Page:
Wednesday, February 25, 2009

Giddy with anticipation

Now that we're through the Tour of California, a quiver of anticipation is beginning to grow in me. I've been in the spin studio for 4 month's now, and as nice a place as it is, I pretty much have all the posters memorized. I really need to get outside and ride my bike.

Aside from the fact that I'm starting to go stir crazy from spinning in place for 4 months, I know it's getting close to the beginning of the outdoor season, because preparations for Tour Dallas are beginning to ramp up. For those of you who aren't from the D/FW area, and aren't familiar with Tour Dallas, allow me to elaborate.

For the last 5 years, (at least I think it's been five years, maybe six), Bikin Mike has produced the Tour Dallas, an "Urban Cycling Adventure" as he likes to call it. I'm sure there are many New York City cyclist who would laugh at this being called an "urban" bike ride, but for around here, it's an urban ride. The ride starts at the Dallas City Hall Plaza, makes it's way through downtown Dallas, out around White Rock Lake, and back to City Hall. If you're interested, you can get the details at the Tour Dallas website.

There are several striking differences between Tour Dallas and your typical bike ride. First, the longest route is only 30 miles. For a lot of us, 30 miles is a warm up ride. (Notice how I subtly include myself in that group.) So this is not a ride where you're going to give you're endurance a real test. To make up for the shortness of the ride, many of the more hardcore cyclist try to make up for it with speed. Which brings me to my next difference.

This is not a ride where you're going to be able to attempt a personal best time for 30 miles, for a couple of reasons. Given that we're on urban Dallas streets, there are lots of twist and turns. Definitely not the kind of course where you're going to be able to go flat out for miles at a time. The other reason this ride doesn't lend itself to individual time trials, is the police presence. As route coordinator, I usually ride in the lead police car, leading the riders out on the route. The officer that I have ridden with the last several years, usually keeps his speed to about 17 or 18 mph, and he's not shy at all about getting on his P/A, and making sure the riders stay behind his car.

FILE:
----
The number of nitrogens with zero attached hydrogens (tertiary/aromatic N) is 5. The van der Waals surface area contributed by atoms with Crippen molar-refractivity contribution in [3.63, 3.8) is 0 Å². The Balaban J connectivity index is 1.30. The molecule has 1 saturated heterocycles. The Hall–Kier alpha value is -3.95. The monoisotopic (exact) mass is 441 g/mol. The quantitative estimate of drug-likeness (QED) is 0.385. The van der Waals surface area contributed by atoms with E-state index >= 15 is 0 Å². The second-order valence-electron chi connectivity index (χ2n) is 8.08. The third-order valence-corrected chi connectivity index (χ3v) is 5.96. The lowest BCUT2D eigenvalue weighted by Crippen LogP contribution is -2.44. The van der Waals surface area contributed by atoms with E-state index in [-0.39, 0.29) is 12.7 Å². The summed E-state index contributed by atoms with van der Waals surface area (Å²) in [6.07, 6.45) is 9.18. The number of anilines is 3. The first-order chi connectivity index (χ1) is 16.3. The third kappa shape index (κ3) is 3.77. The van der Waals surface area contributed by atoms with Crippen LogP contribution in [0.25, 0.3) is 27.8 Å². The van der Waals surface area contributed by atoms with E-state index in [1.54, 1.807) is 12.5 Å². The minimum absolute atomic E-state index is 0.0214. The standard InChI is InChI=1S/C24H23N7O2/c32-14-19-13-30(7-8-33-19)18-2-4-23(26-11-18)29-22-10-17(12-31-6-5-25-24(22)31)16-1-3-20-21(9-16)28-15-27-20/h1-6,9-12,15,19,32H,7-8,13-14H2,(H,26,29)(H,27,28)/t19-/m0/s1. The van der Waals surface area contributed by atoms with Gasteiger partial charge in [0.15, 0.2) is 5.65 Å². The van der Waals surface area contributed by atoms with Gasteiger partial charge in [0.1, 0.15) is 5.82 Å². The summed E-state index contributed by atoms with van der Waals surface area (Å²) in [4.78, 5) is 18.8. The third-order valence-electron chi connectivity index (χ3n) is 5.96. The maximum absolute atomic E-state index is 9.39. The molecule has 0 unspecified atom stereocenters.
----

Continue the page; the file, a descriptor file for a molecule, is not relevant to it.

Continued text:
On a personal note, let me just say this; riding in the front seat of a police car is a much more enjoyable experience than riding in the back seat. The front seat hardly smells like urine and vomit at all. It's also a lot more fun in a police car when the handcuffs aren't cutting off your circulation, and the pepper spray isn't causing your eyes to burn. But that's a story for another post.

Next. How do I politely say this? The road surfaces within the Dallas city limits aren't quite up to the same high standard that you're probably used to riding on. OK, truth be told, the roads suck. Now I'm sure that they don't suck any more than the roads in any other major city, but the fact remains, compared to the roads that we're used to riding through the countryside on, they do suck. After last year's ride, a cyclist came up to me, obviously upset, to complain about the roads. This makes perfect sense, since as the route coordinator, all of the potholes on Dallas city streets are my fault. He actually said that we should mark every pothole on the route with paint. Once I stopped laughing in his face, I explained to him that there isn't enough paint in Dallas County to mark every pothole on the route. Then, letting the smart @ss in me get the best of me, I asked him if his Mommy goes out and marks the potholes for him when he goes out on training ride. He didn't see the humor in that, but I though it was pretty funny.